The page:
by Karl Wenclas
THE LEADING forum for fiction and poetry, still, is The New Yorker magazine. Stodgy and tottering, waiting to be knocked off its pedestal. Eventually it will collapse by itself, from exhaustion and irrelevance. Until then we don’t mind giving it a push. So, bravely, we decided to review the January 29 issue– which meant having to read it! (Aaarrgh!)
Usual cover. Turn the page. Everything is boring. Everything is bland. We’ve heard of The New Yorker‘s house style. Their house style might’ve worked in 1938. It doesn’t work now. The publication is as predictable as oatmeal.
Should poetry be dull? When’s the last time The New Yorker published a striking, noteworthy poem? The poem by Paul Muldoon isn’t bad, it’s blah. Mildly stimulating. Muldoon, who teaches at Princeton, speaks of “dumbstruck oaks,” Japanese maples and papal bulls. Pretentiously intellectual. Presumably his students like it.
The issue’s short story, “The Boundary” by Jhumpa Lahiri, is all narrative– a simple listing of details which are supposed to have meaning, but don’t.
“I show her where the mouse poison is hidden. Kill the flies before going to bed, I suggest, otherwise they start buzzing at dawn and become a nuisance. I explain how to get to the supermarket, how to use the washing machine behind the house, and where to hang the laundry, just on the other side of my father’s garden.”
It’s insipid, but this is the kind of fiction the magazine’s editors like. There’s one moment of drama two-thirds of the way in. Don’t know if many readers will stick with it that long.
The chief feature of the story for the magazine’s editors is that it’s written by an Indian-American and translated from Italian, which gives it the veneer of the cosmopolitan, though the story itself is boring. Hit the diversity buttons!
Jhumpa Lahiri is one of those well-connected establishment writers who’s won multiple awards and has multiple degrees, teaches at Princeton, won a Pulitzer, member of numerous committees, VP at PEN America, etc. etc. etc. With her resume you can write mediocre stories and still be published in The New Yorker.
This issue has a critical essay by house literary critic James Wood, a Brit who teaches at Harvard. Gotta be good, right? Uh, no.
The James Wood essay gives the New Yorker‘s game away. Most journals have a word-count limit. A maximum length for essays and stories. The New Yorker has a minimum word count. Writing is required to be lengthy and verbose, whether the topic justifies it or not.
Think I’m joking?
Wood’s essay, on Scottish author Ali Smith, could be edited down to four words. “Ali Smith uses puns.” The challenge for Mr. Wood was to see how many variations of this thought he could come up with. Well-padded paragraphs devoid of insight but filled with flatulence.
“Is Smith drawn to creating wordy, precocious characters because she is so fond of puns, or do her intelligent characters naturally lead their author toward such word play?”
“Puns are delightful because they are at once deep and shallow. Still, some are more significant than others. A superabundant art naturally produces superfluity– lexical runoff, weak in nutrients.”
The essay is impossibly tedious. An obscure Scottish author presented in the most monotonous way possible. Continuing to read it is like banging your head against a wall, again and again. Over and over. The editors told James Wood his assignment was to put airline passengers, or others who purchase the magazine, quickly and efficiently to sleep. Or to make Jhumpa Lahiri’s short story in the same issue appear by contrast swift and exciting.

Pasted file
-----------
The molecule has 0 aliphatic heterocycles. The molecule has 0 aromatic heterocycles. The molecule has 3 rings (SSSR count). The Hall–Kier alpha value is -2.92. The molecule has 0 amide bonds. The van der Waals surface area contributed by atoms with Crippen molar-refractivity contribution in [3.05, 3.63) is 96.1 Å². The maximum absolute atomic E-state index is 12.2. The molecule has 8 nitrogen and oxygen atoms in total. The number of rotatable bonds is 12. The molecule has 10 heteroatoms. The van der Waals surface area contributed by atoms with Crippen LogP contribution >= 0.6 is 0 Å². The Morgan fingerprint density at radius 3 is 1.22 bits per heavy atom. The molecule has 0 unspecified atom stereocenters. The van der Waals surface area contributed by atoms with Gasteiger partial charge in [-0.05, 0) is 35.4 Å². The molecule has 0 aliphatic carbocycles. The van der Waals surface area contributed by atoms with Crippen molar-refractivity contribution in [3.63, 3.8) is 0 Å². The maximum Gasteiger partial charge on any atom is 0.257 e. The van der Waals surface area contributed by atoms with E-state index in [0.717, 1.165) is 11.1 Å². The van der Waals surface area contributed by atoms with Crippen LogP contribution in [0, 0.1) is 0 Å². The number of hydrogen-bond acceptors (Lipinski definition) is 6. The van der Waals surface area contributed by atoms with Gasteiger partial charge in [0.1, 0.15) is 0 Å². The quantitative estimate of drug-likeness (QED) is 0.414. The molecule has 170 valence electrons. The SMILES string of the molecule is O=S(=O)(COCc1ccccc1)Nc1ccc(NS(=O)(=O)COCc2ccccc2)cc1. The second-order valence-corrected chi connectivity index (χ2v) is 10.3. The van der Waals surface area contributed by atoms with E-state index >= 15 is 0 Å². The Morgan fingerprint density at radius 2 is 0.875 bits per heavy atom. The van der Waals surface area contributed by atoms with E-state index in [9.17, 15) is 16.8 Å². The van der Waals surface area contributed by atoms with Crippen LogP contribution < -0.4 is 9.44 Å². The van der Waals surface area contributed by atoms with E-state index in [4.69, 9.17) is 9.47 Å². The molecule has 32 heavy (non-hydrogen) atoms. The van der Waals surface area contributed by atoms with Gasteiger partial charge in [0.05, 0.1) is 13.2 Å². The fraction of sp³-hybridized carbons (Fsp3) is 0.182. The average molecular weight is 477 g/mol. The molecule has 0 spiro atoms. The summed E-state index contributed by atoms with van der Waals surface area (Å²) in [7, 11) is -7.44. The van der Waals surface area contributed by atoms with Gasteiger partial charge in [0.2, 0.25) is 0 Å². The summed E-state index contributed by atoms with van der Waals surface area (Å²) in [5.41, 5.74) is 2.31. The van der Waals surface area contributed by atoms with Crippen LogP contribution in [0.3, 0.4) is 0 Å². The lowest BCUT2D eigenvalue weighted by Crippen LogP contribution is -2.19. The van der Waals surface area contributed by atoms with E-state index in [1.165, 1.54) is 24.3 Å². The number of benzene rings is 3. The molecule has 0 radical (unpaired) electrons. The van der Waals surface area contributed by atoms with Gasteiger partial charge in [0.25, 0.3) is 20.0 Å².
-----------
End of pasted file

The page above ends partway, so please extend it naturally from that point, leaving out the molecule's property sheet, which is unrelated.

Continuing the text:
The big art essay, by Calvin Tomkins, designed to show New York City as the capital of the art world (it’s long been the capital of the scam art world) is about found object artist Danh Vo. Another expat– more p.c. points scored. Vo is one of those characters who collects such things as “kitchen appliances, furniture, tombstones,” and by daring to put them together creates for the incurably clueless faux significance. Vo’s works sell for as much as a million dollars. In the article he seems as perplexed by his success as we are.
Further proof that The New Yorker is about hitting p.c. touchstones is found with the essay by Kathryn Schulz on forgotten black author William Melvin Kelley.
Like many such articles it’s as much about Kathryn Schulz as about the ostensible subject. A kind of exhibitionism: “Look at me! I found a book with an inscription to William Kelley in it and I’m introducing him to the world and I have a partner I’m liberal and progressive and me me me me–” The message Schulz is actually selling is a Sally Fields kind of message: “Please like me!”
Which, really, is the thrust of the magazine and the appeal for its affluent readers. They catch the markers of political correctness, and because they subscribe they can pat themselves on the back for being enlightened and superficially intelligent– they buy this renowned intellectual periodical, after all– and they keep the latest issue on their coffee tables so guests can see, “Yes, we are among the good people!” who voted the proper way, went to the right schools; Brown, Princeton, Harvard or Yale; have the correct breeding to never say or think the improper unapproved thing, and they never get too excited about anything– they like to express mild outrage on occasion; some will even write a letter to the editor to say they scanned that article on bees in Peru, they really did! and the one about poor Mr. Melvin Kelley it was really too bad though they likely won’t buy his books because they might be upsetting– and in their bubble world everything is fine I’m okay you’re okay though outside the carefully closed doors of their condos and their minds things are crazy.
(A Danh Vo artwork.)